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Published: September 11th 2015
Ihwa Mural village is located in Seoul, close to Daehaengno. I visited Gaemi mural village a few months ago, and I had been wanting to visit its more famous sister, Ihwa mural village. Ihwa is a 'moon village' like Gaemi Mauel is, and the murals were painted to gentrify the area. In 2006, a local public art committee carried out what was called the Naksan Project to improve the local area. Around 60 artists participated in this project either by painting murals or installing pieces of art. The mural village is pretty easy to get to. Lots of people have written blogs about visiting it. Sometimes the directions are spot on, however other times they leave a lot to be desired. I took the subway to Hyehwa, and came out of exit two. I walked straight, past Marronnier Park until I reached Dongsung-gil. I turned left up that street and walked for a little while. There is a wall, which has murals on it and a big brown cat. There is also a mural map of the area. The lock museum is there, which is marked on a lot of sign posts. By the wall, there is a sign post that
tells you to turn left and that the mural village is about eight or nine hundred metres away. I walked along and then turned right. There were lots of cute cafes and shops, there was one that looked like some kind of bespoke ice cream shop, I wish I had been hungry enough to have one.
It was a little steep heading up the hill. I reached the top and there was a small map showing where the mural village was and Naksan Park to the left. I followed the road round. I was quite high up and there were some great views over Seoul. I could see Namsan in the distance. There was a really nice looking cafe/bar, which had some great outdoor seating. I think that would be a great place to sit with a drink and enjoy the sunset. I was still a bit unsure if I was heading in the right direction, a parking attendant at the park, was telling everyone to just keep going, everyone must always look confused when they are walking along here. It was hot, hot, hot. There was no shade and I was sweating like a beast! I probably should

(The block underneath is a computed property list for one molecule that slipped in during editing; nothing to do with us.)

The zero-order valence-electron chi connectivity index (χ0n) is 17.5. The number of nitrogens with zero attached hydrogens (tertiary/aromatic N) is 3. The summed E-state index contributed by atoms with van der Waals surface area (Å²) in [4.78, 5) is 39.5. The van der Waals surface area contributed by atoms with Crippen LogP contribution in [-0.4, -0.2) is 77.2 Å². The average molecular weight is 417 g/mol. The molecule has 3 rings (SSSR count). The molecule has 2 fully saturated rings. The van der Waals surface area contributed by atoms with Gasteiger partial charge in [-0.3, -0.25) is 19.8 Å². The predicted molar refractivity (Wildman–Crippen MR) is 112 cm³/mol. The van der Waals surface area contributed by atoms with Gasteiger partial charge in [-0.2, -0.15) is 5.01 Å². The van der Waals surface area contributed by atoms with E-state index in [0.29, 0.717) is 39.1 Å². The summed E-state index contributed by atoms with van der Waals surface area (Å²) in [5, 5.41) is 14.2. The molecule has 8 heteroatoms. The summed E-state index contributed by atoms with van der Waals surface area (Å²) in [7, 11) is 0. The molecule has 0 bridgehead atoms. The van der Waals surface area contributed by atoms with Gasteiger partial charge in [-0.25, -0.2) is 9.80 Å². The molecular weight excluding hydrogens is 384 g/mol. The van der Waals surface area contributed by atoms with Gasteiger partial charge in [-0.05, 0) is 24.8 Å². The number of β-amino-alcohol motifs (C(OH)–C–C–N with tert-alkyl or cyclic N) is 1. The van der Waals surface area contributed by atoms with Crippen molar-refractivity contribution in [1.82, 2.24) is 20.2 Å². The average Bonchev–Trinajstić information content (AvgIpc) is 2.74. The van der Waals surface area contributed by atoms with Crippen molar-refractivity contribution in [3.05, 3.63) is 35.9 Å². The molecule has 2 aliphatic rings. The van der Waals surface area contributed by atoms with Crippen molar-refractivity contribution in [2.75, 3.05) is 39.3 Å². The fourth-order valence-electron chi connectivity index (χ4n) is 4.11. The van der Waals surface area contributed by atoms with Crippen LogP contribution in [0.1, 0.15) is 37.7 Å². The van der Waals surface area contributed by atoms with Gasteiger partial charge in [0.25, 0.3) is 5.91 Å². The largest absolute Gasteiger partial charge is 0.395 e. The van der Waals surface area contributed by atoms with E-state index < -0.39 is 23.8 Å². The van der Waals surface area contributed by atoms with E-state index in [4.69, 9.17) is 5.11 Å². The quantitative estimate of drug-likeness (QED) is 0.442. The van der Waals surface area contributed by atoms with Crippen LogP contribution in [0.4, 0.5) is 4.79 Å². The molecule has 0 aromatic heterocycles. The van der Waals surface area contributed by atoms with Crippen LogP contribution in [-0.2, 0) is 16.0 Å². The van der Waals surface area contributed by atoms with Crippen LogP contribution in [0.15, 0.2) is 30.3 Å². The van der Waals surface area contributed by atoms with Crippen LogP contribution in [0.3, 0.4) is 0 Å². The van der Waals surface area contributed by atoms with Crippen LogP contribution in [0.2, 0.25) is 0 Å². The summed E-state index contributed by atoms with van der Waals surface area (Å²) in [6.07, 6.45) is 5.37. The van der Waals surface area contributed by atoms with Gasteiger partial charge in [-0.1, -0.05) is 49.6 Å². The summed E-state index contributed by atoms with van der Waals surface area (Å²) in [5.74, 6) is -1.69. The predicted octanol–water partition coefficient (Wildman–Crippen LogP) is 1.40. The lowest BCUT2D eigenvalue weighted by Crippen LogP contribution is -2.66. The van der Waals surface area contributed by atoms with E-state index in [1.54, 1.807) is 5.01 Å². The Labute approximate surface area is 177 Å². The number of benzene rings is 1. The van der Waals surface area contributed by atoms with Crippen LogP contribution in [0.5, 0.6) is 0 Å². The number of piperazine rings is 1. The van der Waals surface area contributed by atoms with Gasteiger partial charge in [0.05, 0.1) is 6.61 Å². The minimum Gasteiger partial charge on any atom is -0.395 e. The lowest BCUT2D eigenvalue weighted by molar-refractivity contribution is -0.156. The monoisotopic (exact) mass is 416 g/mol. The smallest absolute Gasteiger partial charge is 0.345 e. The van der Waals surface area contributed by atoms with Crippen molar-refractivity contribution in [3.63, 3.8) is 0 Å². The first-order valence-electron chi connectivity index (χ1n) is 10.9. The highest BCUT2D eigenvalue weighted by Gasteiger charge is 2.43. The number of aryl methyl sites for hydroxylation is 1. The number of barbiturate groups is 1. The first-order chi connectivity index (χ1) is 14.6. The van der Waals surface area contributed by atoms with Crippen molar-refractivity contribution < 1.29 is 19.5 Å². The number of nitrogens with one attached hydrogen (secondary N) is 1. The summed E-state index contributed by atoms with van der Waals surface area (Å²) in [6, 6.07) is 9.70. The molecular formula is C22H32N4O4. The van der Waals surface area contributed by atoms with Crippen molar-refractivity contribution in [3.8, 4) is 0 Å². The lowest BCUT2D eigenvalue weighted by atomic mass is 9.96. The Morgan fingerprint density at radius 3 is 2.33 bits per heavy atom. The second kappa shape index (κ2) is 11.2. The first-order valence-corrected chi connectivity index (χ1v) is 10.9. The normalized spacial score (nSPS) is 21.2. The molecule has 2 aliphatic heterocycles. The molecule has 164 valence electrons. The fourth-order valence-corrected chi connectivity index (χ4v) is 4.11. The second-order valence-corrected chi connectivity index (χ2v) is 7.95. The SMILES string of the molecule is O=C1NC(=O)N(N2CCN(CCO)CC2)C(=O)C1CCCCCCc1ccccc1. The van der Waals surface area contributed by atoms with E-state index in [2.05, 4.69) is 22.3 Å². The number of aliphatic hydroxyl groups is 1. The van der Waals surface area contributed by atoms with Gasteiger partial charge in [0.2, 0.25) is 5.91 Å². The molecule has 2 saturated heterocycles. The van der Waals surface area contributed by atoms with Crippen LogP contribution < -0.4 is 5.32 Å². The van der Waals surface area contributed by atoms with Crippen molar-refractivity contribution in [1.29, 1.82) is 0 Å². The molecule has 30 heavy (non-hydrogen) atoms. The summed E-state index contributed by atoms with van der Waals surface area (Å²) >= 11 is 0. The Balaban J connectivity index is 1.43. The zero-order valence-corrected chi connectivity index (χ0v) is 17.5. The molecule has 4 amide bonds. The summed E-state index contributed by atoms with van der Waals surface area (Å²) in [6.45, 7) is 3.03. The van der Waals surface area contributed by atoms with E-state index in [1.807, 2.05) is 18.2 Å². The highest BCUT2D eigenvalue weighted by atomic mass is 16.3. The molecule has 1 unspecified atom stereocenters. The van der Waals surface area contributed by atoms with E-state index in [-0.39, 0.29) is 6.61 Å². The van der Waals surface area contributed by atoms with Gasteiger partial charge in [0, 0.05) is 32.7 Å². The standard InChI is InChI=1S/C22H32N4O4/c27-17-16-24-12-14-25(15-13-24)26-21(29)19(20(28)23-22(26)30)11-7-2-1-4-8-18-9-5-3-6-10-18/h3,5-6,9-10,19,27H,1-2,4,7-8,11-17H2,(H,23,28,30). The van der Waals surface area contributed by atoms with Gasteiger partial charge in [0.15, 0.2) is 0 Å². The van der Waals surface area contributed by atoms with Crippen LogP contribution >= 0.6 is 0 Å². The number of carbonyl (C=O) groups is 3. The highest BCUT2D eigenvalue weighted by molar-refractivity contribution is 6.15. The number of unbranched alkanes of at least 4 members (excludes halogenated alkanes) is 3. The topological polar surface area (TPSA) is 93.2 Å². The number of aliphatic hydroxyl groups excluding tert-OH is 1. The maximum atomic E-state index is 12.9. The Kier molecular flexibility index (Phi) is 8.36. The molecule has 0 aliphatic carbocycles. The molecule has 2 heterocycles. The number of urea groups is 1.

have waited until later in the day to visit or a cooler season. There was a mural or two on the walls, but they were pretty low key.
I came across a gorgeous little cafe, which had a great clock mural on the wall. Opposite it, there was some kind of museum, but I didn't go in for a look around. This mural village seems a lot more spread out compared to Gaemi Maeul, which as soon as you got off the bus, you could see all the different murals. I kept walking and finally came across the main couple of streets, which had the murals. There were also some cool sculptures attached to the walls. I saw the fish steps, they looked really cool! Luckily, it wasn't too busy so I managed to get some photos that were almost free of people. I wandered up the steps and headed to the top of the village, I recognised this part, from when I did part of the Seoul Fortress walk a few months ago. Back then, I didn't have time to wander down to the mural village and take a look around. There was a little parky thing, which
was full of old people, all chilling in the shade.
The air was a bit ripe up here, I take it the sewage system must still be a little primitive. You could tell that people really cared for their homes, as there were lots of flowers and I saw a woman sweeping the street. The village didn't have the slightly decayed feeling to it that Gaemi Maeul did. Maybe because it gets a lot more tourists as it is in a more central and easier to reach location. Also there seemed like the neighbourhood had been gentrified, there were a few cutesy cafes, art studios and the like, and I even saw a cute little guesthouse. There were also a few small marts and enterprising locals had set up drink stands. It was more of a mix, locals and artists. Some of the houses were tiny, the doorways so small. I think I would like to live here in my head, but having no transportation and having to tackle the steep slopes in winter would be a nightmare.
One little street had lots of gorgeous heats and flowers painted on to the sides of the houses. Just a
little bit further down from there was the other set of steps, not quite as famous as the fish ones. The flower steps were really pretty, but a lot busier so it was harder to get a decent photo of them. There were lots of cool retro looking cafe/shops in this part. One had an old school video games machine from an arcade outside of it. I had seen all the major murals, so I headed back down towards the subway, passing a few cool black and white murals on the way.
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